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Flowers for Algernon Turtleback – Apr 1994

4.6 out of 5 stars 340 customer reviews

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Turtleback, Apr 1994
CDN$ 58.52 CDN$ 58.52

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Product Details

  • Turtleback: 216 pages
  • Publisher: Demco Media; Bantam ed edition (April 1994)
  • Language: English
  • ISBN-10: 0606006745
  • ISBN-13: 978-0606006743
  • Product Dimensions: 2.5 x 10.8 x 18.4 cm
  • Shipping Weight: 717 g
  • Average Customer Review: 4.6 out of 5 stars 340 customer reviews
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Product Description

From Amazon

Daniel Keyes wrote little SF but is highly regarded for one classic, Flowers for Algernon. As a 1959 novella it won a Hugo Award; the 1966 novel-length expansion won a Nebula. The Oscar-winning movie adaptation Charly (1968) also spawned a 1980 Broadway musical.

Following his doctor's instructions, engaging simpleton Charlie Gordon tells his own story in semi-literate "progris riports." He dimly wants to better himself, but with an IQ of 68 can't even beat the laboratory mouse Algernon at maze-solving:

I dint feel bad because I watched Algernon and I lernd how to finish the amaze even if it takes me along time.

I dint know mice were so smart.

Algernon is extra-clever thanks to an experimental brain operation so far tried only on animals. Charlie eagerly volunteers as the first human subject. After frustrating delays and agonies of concentration, the effects begin to show and the reports steadily improve: "Punctuation, is? fun!" But getting smarter brings cruel shocks, as Charlie realizes that his merry "friends" at the bakery where he sweeps the floor have all along been laughing at him, never with him. The IQ rise continues, taking him steadily past the human average to genius level and beyond, until he's as intellectually alone as the old, foolish Charlie ever was--and now painfully aware of it. Then, ominously, the smart mouse Algernon begins to deteriorate...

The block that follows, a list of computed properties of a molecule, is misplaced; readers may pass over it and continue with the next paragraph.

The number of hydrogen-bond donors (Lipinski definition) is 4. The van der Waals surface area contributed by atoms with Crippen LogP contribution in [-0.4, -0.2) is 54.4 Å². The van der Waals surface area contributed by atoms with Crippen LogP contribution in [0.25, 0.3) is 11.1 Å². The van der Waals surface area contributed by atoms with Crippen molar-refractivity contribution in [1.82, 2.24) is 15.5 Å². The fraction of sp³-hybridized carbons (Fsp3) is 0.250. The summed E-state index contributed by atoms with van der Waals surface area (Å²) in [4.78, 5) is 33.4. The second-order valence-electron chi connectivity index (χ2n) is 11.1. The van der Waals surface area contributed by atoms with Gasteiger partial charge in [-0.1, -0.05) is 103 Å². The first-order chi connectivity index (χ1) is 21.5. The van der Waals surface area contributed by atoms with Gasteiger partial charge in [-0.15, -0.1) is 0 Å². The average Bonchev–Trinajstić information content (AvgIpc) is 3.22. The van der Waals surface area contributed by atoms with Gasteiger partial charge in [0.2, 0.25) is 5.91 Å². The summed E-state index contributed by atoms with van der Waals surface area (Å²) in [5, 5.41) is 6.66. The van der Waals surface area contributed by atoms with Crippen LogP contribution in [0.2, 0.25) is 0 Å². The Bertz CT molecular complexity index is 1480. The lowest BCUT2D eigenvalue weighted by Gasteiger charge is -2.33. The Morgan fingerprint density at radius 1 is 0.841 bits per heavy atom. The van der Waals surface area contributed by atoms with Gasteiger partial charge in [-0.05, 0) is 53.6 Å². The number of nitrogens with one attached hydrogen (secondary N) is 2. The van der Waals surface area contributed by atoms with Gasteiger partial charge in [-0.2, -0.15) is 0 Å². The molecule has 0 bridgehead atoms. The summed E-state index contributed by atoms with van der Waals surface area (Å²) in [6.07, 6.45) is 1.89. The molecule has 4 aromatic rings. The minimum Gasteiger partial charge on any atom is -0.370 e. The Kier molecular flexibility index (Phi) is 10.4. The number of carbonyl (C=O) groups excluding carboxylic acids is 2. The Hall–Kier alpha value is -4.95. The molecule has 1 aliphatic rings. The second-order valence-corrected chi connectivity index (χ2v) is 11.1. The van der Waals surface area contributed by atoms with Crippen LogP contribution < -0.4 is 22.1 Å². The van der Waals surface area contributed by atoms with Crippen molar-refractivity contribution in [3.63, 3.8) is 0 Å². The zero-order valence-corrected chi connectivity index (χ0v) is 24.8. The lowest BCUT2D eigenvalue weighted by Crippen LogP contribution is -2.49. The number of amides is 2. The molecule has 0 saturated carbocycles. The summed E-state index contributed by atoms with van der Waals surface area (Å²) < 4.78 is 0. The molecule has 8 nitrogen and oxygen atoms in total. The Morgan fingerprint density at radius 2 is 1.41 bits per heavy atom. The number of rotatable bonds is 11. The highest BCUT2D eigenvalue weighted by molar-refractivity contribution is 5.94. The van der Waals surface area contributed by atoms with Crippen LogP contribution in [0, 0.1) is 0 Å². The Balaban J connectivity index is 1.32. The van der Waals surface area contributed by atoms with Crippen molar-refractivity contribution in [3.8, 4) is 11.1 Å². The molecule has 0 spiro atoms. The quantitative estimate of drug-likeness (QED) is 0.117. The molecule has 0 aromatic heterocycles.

Flowers for Algernon is a timeless tear-jerker with a terrific emotional impact. --David Langford --This text refers to an out of print or unavailable edition of this title.

Review

PRAISE FOR FLOWERS FOR ALGERNON
"A tale that is convincing, suspenseful and touching."--The New York Times
"An ingeniously touching story . . . Moving . . . Intensely real."--The Baltimore Sun
--This text refers to an out of print or unavailable edition of this title.

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Top Customer Reviews

Format: Paperback Verified Purchase
I've been hearing quite a bit about this book lately even though it is not new. Flowers for Algernon was written by Daniel Keyes, published in 1959, has sold over 5 million copies, won the Hugo Award and the Nebula Award, and inspired an Academy Award-winning movie called Charly. I had never read the book nor had I seen the movie but I was intrigued by everything I read and decided to read the book first.

Charlie Gordon has an unusually low IQ. He works at a bakery mopping up the kitchen, the store and the washrooms. He thinks his co-workers are his friends but they set him up for stupid pranks and then laugh at him. Charlie, however, always maintains an easy-going attitude. He hasn't seen his mother, father, or sister in many years; his parents put him in a home when he was a teenager because they couldn't deal with his lack of progress at school.

Professor Nemur and Dr. Strauss of the Beekman University have met Charlie through his night school teacher and think Charlie is the perfect candidate for an experiment based on their theory that a certain operation on the brain will enable anyone to improve their IQ markedly, even to that of genius. The other half of the experiment is Algernon, a lab mouse, who has the same operation and is able to perform exceptionally at racing through mazes to find the treat at the end.